The third reason I can think of for removing the glass would be to replace it. Unfortunately, this is another experience I recently had to contend with. In mid-August, several thunderstorms passed through central Oregon. One day an especially loud thunderclap jostled a coffee cup containing a few pens and pencils from the shelf above my iMac. It fell, striking the edge of the iMac's display on the way down. The impact left a quarter sized divot in the glass at the very edge of the machine and two cracks that extended out of it into the main screen area. Fortunately I purchased Apple’s extended warranty (Applecare). Unfortunately, it doesn’t cover "acts of God" (i.e. thunderclaps). As the display itself (the LCD) was undamaged, I figured that replacing the glass wouldn’t be too terrible financially. I was wrong. As mentioned previously, the glass is laminated to the LCD. This means that if you need to replace the glass, you have to also replace the LCD. The part is over $600. The labor is extra.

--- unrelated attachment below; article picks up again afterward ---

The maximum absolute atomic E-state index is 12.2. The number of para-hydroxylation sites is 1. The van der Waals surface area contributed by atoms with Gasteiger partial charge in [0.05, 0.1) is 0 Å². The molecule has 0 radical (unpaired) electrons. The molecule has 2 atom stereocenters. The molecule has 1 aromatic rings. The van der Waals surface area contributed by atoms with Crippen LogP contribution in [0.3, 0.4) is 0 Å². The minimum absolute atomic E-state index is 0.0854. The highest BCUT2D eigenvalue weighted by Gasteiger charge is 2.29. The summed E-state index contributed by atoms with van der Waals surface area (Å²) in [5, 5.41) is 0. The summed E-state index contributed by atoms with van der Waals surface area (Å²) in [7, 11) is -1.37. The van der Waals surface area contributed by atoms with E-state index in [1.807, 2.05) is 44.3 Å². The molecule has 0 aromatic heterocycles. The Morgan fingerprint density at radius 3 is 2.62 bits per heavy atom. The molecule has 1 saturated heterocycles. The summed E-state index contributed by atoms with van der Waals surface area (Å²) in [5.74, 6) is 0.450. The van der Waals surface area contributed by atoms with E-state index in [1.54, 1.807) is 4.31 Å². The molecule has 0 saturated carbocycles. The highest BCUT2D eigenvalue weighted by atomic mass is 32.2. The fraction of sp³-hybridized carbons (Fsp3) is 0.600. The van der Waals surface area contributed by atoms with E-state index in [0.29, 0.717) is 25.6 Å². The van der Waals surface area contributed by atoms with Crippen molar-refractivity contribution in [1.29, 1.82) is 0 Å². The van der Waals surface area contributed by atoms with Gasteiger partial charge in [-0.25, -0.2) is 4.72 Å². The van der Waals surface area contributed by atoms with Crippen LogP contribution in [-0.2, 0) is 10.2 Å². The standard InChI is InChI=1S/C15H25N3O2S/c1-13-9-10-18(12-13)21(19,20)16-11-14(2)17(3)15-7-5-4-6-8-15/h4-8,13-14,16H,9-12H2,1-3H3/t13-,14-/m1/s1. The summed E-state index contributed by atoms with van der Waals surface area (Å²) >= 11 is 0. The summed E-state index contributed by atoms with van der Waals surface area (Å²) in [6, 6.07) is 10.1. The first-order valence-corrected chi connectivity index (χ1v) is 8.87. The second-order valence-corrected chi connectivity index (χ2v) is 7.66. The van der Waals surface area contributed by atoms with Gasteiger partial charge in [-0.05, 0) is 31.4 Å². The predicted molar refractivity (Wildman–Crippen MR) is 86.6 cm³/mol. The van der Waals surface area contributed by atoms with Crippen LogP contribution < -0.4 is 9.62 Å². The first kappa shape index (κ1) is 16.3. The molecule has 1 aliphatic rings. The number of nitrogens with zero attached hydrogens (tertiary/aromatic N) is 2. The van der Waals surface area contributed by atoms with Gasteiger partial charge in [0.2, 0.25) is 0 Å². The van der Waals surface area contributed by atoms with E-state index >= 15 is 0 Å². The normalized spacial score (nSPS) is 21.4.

I decided to live with the crack
The Stand Failure
One fine evening this past September my iMac debuted a new fine problem that I’d never experienced before. On this evening I was typing away when there was an audible 'POP!' from behind the computer and the entire body of the iMac suddenly tilted down. Suspecting an internal part of the stand had failed, I turned to the web for help. Judging by a discussion I found on Apple's own online forums, this has been happening with some regularity. It was confirmed to me by the Applecare representative I eventually chatted with as well as by the certified Apple specialists that ended up repairing it. As my iMac was six months out of the standard warranty, I was pleased that I’d purchased Applecare. Why Apple hasn’t initiated a recall for a known (and seemingly common) problem is beyond me.